Museum of Freemasonry - Masonic Library

For sixty years Australians have responded to the "Toast to Anzac". Many speakers and innumerable writers have extolled the ethic of Gallipoli, till now it is impossible to utter something which has not already been expressed. Men of sincerity and eloquence have told the story of that first campaign, and we have thrilled to epics of Homeric courage and the tales of simple human loyalties.

There have, of course, been counter movements and reactions. Critics have derided Anzac Day as just a sentimental "binge", remote from latter century realities. A writer recently suggested that we have a final celebration while the ageing soldiers still retain mobility‑a Last Salute" and then no more. In spite of this, the popular demand is for continuation of "The Day", and Anzac stays despite the criticism and hostility.

Why should this be? It is well known that every war ends with a question, never with an answer, that the Four Great Horsemen, War and Famine, Plague and Death, ride out in company across the world when brother rends his brother man, and none can give an answer to the question, "Where is God?" Why then should we remember any day that men have criticized as gloryfying war?

While answers seldom are completely satisfactory, there are good reasons why we hold in memory this day of hope and courage from the past. The World had lived in peace since Waterloo, and tides of power had ebbed and flowed without the holocaust of universal war. In August 1914, Nations rushed light heartedly to arms with airy hopes of peace in several months. When these were dashed, and years of conflict loomed ahead, their resolution hardened and the time of bleak endurance and frustration, of attrition and blood sacrifice began.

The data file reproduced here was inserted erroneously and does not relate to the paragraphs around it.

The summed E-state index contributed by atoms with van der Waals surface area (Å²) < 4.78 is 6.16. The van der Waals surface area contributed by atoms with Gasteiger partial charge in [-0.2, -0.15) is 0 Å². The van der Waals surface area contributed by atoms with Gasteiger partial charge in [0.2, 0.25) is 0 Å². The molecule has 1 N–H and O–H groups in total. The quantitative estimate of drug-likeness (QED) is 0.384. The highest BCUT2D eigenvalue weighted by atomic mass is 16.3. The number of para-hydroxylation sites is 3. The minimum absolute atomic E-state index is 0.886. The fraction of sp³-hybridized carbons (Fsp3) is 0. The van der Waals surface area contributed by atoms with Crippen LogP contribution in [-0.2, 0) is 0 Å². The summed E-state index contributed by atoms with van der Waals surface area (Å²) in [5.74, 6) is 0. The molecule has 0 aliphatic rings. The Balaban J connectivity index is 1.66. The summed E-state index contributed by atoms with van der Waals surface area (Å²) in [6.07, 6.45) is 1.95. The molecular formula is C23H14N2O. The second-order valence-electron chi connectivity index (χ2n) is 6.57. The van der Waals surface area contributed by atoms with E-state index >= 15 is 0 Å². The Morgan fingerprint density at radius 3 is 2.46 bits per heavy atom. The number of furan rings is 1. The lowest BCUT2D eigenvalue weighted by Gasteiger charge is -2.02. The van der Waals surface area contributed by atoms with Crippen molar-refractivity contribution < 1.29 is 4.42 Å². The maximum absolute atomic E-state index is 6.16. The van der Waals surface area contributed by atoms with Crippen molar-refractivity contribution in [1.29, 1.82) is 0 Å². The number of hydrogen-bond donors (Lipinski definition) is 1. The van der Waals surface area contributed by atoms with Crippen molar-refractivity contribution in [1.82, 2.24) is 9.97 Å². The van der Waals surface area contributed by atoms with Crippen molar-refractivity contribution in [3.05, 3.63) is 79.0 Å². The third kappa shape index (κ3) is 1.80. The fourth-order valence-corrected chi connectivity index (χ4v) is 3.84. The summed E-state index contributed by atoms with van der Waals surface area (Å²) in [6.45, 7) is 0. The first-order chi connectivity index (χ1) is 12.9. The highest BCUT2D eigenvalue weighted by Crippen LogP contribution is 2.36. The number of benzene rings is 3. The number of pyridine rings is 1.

The "War to end all Wars" became the modern Armageddon. The old romantic concept of the "Death ' or Glory" charge was dissipated in the carnage of Verdun and writers like Sassoon and Owen bared the bleeding hearts of Europe's youth. The interlude between the two World Wars became "The Wasteland" where a disillusion froze the soul and faith and optimism seemed to fade away. So what is Anzac really worth? Is there a real solution to the great unsolvable?

Despite our inability to give a verdict satisfactory to all, we would do well to ponder several facts. The two Great Wars became the first to compass all the peoples of the world and be what have been rightly called, the Global Civil Wars. Mankind became the martyr to the forces then unleashed and in the black despair of never ending hell, the one sure refuge was the dual love of God for man and each man for his brother man. These virtues and a willingness to sacrifice all selfish rights or even life itself to aid the public good, are what we call the "Anzac Spirit."

We live very pleasantly today, in spite of minor irritations. We live for many causes, but it has been questioned whether we would die for anything. Would our convictions go so far? Since Anzac Day is our small portion of the universal sorrow of mankind, let us be proud that sometime ‑ once our people set aside all personal considerations and followed an ideal.

They gave greatly of their small resources and their own few selves to serve the common good. What can we do today to equal them?

The NSW Freemason, Vol. 8, No. 6, April, 1976